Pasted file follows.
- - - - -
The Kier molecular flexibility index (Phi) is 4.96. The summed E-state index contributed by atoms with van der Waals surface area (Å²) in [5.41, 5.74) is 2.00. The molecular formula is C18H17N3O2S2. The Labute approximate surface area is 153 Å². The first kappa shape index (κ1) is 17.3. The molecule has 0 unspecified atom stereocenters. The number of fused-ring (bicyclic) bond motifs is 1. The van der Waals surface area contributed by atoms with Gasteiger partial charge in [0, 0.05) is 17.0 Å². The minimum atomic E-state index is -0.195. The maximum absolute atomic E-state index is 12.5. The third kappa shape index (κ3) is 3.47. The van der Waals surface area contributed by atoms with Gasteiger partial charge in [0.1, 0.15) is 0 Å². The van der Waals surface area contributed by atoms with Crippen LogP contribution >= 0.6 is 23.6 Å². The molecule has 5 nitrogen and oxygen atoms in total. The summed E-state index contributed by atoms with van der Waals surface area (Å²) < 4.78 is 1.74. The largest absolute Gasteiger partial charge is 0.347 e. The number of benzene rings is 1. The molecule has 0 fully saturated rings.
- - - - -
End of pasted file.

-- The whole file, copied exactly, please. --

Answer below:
The Kier molecular flexibility index (Phi) is 4.96. The summed E-state index contributed by atoms with van der Waals surface area (Å²) in [5.41, 5.74) is 2.00. The molecular formula is C18H17N3O2S2. The Labute approximate surface area is 153 Å². The first kappa shape index (κ1) is 17.3. The molecule has 0 unspecified atom stereocenters. The number of fused-ring (bicyclic) bond motifs is 1. The van der Waals surface area contributed by atoms with Gasteiger partial charge in [0, 0.05) is 17.0 Å². The minimum atomic E-state index is -0.195. The maximum absolute atomic E-state index is 12.5. The third kappa shape index (κ3) is 3.47. The van der Waals surface area contributed by atoms with Gasteiger partial charge in [0.1, 0.15) is 0 Å². The van der Waals surface area contributed by atoms with Crippen LogP contribution >= 0.6 is 23.6 Å². The molecule has 5 nitrogen and oxygen atoms in total. The summed E-state index contributed by atoms with van der Waals surface area (Å²) < 4.78 is 1.74. The largest absolute Gasteiger partial charge is 0.347 e. The number of benzene rings is 1. The molecule has 0 fully saturated rings.